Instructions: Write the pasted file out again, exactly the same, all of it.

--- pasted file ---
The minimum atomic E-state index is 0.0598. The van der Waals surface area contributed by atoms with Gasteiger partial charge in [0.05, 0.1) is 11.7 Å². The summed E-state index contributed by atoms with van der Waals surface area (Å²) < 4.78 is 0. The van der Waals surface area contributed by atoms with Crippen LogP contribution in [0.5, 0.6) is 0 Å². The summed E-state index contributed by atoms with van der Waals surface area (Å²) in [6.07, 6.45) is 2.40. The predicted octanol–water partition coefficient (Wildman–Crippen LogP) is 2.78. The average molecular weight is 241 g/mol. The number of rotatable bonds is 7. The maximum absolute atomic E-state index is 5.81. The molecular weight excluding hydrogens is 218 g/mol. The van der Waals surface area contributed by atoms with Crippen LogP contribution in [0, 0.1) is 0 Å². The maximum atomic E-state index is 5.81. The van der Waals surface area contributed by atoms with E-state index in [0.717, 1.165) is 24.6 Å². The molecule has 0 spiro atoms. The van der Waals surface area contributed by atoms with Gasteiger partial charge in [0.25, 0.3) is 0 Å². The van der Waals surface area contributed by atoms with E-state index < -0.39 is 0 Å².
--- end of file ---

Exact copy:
The minimum atomic E-state index is 0.0598. The van der Waals surface area contributed by atoms with Gasteiger partial charge in [0.05, 0.1) is 11.7 Å². The summed E-state index contributed by atoms with van der Waals surface area (Å²) < 4.78 is 0. The van der Waals surface area contributed by atoms with Crippen LogP contribution in [0.5, 0.6) is 0 Å². The summed E-state index contributed by atoms with van der Waals surface area (Å²) in [6.07, 6.45) is 2.40. The predicted octanol–water partition coefficient (Wildman–Crippen LogP) is 2.78. The average molecular weight is 241 g/mol. The number of rotatable bonds is 7. The maximum absolute atomic E-state index is 5.81. The molecular weight excluding hydrogens is 218 g/mol. The van der Waals surface area contributed by atoms with Crippen LogP contribution in [0, 0.1) is 0 Å². The maximum atomic E-state index is 5.81. The van der Waals surface area contributed by atoms with E-state index in [0.717, 1.165) is 24.6 Å². The molecule has 0 spiro atoms. The van der Waals surface area contributed by atoms with Gasteiger partial charge in [0.25, 0.3) is 0 Å². The van der Waals surface area contributed by atoms with E-state index < -0.39 is 0 Å².